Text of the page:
A liberal watchdog group is challenging Focus on the Family’s tax-exempt status, claiming founder James Dobson crossed clear IRS guidelines with his increased political involvement in recent years.
The group Citizens for Responsibility and Ethics in Washington (CREW) has sent a letter asking the Internal Revenue Service to investigate and consider revoking the nonprofit corporation status of the Colorado Springs, Colo.-based Christian media empire.
The complaint focuses on Dobson’s work on behalf of several Republican candidates in 2004, including Rep. Patrick Toomey’s unsuccessful bid for U.S. Senate in Pennsylvania.
Although Dobson has said he only acts as an individual when making endorsements, the complaint accuses him of using Focus on the Family resources for political activities. CREW said that makes Focus in violation of tax laws governing non-profit groups, which are prohibited from “electioneering” for or against candidates for public office.
Jim Bopp, an attorney for Focus on the Family, said Dobson has always acted within IRS guidelines by separating his activities from those of his organization.
Bopp dismissed CREW’s complaint as “just a lame effort by this organization to get publicity.”
CREW’s complaint challenges IRS Commissioner Mark Everson to give a conservative group as much scrutiny as it has to liberal-leaning groups. It cites recent investigations looking at the tax status of the NAACP and a California church, allegedly due to their leaders’ political rhetoric during the 2004 election.
“We’re not beating around the bush here. They’re going after liberal groups,” CREW spokeswoman Naomi Seligman said.
“The IRS is acting in a more politicized manner than at any time since the Nixon administration,” charged Melanie Sloan, executive director of CREW.
IRS spokeswoman Nancy Mathis rejected the charge, saying political leanings play no role in deciding which complaints get investigated.
In 2004, she said, the agency’s non-profit task force launched investigations into complaints about 60 non-profit groups, including churches, that allegedly violated their tax status by electioneering for candidates.
“That included non-profits and churches of all political stripes,” Mathis said. By law, she said she was not able to discuss investigations into any specific taxpayers or groups.
Since Dobson founded Focus on the Family in California in 1977, he has played a mostly behind-the-scenes role trying to advance what he calls a Christian, pro-family social agenda.
For years, he rejected requests from Republican candidates seeking outright endorsements, once telling an interviewer: “You marry a politician, you can end up a widow the next four years. I would never do that.”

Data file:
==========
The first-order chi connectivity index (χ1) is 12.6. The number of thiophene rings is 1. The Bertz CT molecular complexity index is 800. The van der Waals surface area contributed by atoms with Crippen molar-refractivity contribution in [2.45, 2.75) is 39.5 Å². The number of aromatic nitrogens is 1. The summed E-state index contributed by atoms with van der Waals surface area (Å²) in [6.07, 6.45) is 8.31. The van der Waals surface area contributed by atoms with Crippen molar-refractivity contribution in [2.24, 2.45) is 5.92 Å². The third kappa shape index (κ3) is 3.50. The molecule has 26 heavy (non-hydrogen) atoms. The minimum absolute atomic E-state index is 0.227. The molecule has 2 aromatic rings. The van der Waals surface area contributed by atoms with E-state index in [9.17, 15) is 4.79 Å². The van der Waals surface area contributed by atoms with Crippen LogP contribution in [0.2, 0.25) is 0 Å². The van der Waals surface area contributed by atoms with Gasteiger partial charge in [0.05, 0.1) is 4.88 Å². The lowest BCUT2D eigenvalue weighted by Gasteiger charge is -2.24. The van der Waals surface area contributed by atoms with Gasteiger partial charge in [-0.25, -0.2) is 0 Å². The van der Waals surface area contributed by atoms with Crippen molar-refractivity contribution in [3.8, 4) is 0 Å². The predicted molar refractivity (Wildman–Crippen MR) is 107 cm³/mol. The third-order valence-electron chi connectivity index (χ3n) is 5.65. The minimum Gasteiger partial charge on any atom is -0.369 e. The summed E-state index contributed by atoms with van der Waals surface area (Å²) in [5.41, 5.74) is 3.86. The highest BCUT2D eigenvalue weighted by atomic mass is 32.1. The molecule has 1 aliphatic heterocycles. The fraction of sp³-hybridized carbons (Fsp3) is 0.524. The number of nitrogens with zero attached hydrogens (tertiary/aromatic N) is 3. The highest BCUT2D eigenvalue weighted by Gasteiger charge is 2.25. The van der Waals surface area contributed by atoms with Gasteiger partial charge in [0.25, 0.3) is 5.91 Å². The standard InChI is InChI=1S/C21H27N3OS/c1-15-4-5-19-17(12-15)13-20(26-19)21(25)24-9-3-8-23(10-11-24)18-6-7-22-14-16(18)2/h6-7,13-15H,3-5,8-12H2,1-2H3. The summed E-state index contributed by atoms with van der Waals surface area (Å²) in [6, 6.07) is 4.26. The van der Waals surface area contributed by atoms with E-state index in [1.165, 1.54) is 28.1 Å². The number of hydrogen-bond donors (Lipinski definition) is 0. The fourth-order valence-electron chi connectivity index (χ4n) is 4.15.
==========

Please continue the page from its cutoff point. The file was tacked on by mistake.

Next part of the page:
That changed prior to the 2004 election, when he was motivated by fights over public displays of the Ten Commandments, abortion and same-sex marriage, and took a more direct role, endorsing several candidates and participating in high-profile rallies.
Attempting to stay within the law, Focus on the Family formed a separate political arm, Focus on the Family Action, that could collect non-deductible donations to use in political causes. Bopp said he was hired to make sure they stay within the rules.
But Sloan said Dobson’s activities, before and after the political spin-off group was formed, violate the spirit and the letter of the IRS laws.
The complaint says that while Dobson often says he is acting as a private individual, “despite Mr. Dobson’s use of these ‘magic words,’ he was, in truth, capitalizing on his identification with Focus on the Family. Indeed, at times he used Focus on the Family resources for his political activities, giving the understandable perception that he was acting as chairman and founder of Focus on the Family.”
Bopp turned the tables on Sloan, pointing out her past work for Democratic congressmen, and saying she, like Dobson, would be permitted to take part in politics without affecting the tax status of her organization.
“Dr. Dobson has not used assets of Focus on the Family in any way” for political activities, Bopp said.
“Anyone can send a letter to the IRS,” he said. “Anyone can send out a press release about the letter. And that means nothing to the IRS.”